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‘The National Tutoring Programme will fail young people unless it reforms’

Ben Gadsby, Head of Policy and Research at Impetus

Changes to the flagship catch-up programme would transform the lives of the young people it was designed to reach

Youth charity, Impetus – a founding partner of the National Tutoring Programme (NTP) – has today published a report with a package of reforms that it says must be implemented by the Government in order for the NTP to reach the thousands of children who have fallen behind at school.

A high quality tuition provider can be transformational – it is one of the best evidenced interventions for supporting young people to make accelerated progress.* But according to the Impetus report, the quality of these providers varies, and the best provision is still not always available to schools, particularly those that need them most.

Earlier this month the government closed the loophole that meant schools could use potentially sub-standard tuition. They can now only use accredited tuition partners who have met a rigorous set of quality standards.

But schools are still struggling to find quality tuition. More high quality accredited tuition partners are needed, and it is clear that schools also need more support than the NTP is currently providing to make the scheme work.

The National Tutoring Programme was set up in Summer 2020 to make high-quality tuition available to help those whose education has been most affected by the Covid-19 pandemic. These are overwhelmingly young people from disadvantaged backgrounds, who were already only half as likely to pass GCSE English and Maths.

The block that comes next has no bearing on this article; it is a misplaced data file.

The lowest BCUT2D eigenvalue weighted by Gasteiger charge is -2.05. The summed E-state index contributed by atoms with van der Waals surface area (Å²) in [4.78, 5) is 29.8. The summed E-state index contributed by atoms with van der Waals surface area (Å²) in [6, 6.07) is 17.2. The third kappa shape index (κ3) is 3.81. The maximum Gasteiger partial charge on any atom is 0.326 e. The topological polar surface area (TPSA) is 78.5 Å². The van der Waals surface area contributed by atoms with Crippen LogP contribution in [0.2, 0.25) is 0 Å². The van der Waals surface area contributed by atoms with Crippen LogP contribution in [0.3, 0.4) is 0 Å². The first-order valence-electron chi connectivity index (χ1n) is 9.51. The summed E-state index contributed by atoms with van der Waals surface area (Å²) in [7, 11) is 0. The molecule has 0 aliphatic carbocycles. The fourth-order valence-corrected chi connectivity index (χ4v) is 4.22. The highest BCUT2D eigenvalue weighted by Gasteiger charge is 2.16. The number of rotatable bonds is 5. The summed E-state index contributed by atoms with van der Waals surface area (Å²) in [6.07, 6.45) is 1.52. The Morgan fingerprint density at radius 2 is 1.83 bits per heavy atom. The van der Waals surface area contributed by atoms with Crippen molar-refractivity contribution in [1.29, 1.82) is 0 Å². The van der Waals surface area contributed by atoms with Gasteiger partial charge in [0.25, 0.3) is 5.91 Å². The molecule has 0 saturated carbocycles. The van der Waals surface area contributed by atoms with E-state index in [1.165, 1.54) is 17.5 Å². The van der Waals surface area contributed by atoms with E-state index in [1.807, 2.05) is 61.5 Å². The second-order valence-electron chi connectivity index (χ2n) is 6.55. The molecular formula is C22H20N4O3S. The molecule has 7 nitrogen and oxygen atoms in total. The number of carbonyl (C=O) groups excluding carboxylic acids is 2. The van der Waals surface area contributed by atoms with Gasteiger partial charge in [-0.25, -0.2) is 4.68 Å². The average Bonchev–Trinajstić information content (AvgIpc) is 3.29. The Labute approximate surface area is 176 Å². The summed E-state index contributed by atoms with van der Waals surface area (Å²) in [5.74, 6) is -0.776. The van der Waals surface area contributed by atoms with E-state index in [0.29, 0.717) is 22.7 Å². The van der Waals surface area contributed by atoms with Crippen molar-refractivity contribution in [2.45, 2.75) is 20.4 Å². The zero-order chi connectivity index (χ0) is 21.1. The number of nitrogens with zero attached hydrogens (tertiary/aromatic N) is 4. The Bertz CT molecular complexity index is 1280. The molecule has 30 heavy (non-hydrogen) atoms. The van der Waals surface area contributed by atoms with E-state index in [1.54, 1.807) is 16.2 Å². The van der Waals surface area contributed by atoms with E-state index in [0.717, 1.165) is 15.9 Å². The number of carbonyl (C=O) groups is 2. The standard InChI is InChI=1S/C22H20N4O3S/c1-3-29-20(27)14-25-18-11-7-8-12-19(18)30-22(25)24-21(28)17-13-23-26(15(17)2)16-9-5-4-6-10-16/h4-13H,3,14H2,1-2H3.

Impetus believes that for the NTP to work as it was intended, the Department of Education now needs to:

  • Explore higher subsidy rates for higher quality tuition providers – to encourage the take up of the best quality tuition.
  • Require the new NTP contractors to include a capacity building element in their programme – to grow the availability of quality tutoring.
  • Make NTP management information available to drive improvements in the scheme, and allow it to develop to meet more schools’ needs.

Ben Gadsby, Head of Policy and Research at Impetus, and author of the report said:

“Tutoring is one of the best-evidenced interventions for supporting young people to make accelerated progress but, two years on, quality tutoring still isn’t available to every school that needs it.

“The National Tutoring Programme has the chance to transform the lives of young people from disadvantaged backgrounds. But without better data, and the ability to attract more, higher quality tutors, there is a real risk that this potential will never be met.

“Our report today outlines the steps that the new contractor, along with the Department for Education need to take to make the programme a success, so that all schools can secure the tutoring they want for their pupils.”

Sector Response

Paul Whiteman, general secretary of school leaders’ union NAHT, said:

“It is very clear that the NTP did not got off to the best of starts. Over the last year problems associated with the administration of the programme, as well as access to and quality of tutors led to a loss of confidence amongst many school leaders.

“The freedom to be able to use school staff that already know the pupils well, and interact with them on a daily basis was a step in the right direction and it is no surprise that many schools chose to go down that route.

“The announcement that three new organisations have now been chosen to run tutoring represents a fresh and vital opportunity to begin to realise the potential that tutoring has. The government simply cannot afford to get this wrong again.

“From a school’s perspective, it is crucial they continue to retain the flexibility to make decisions that are right for their pupils, that the scheme is as simple to navigate as possible, and that tutors are of the highest quality.”

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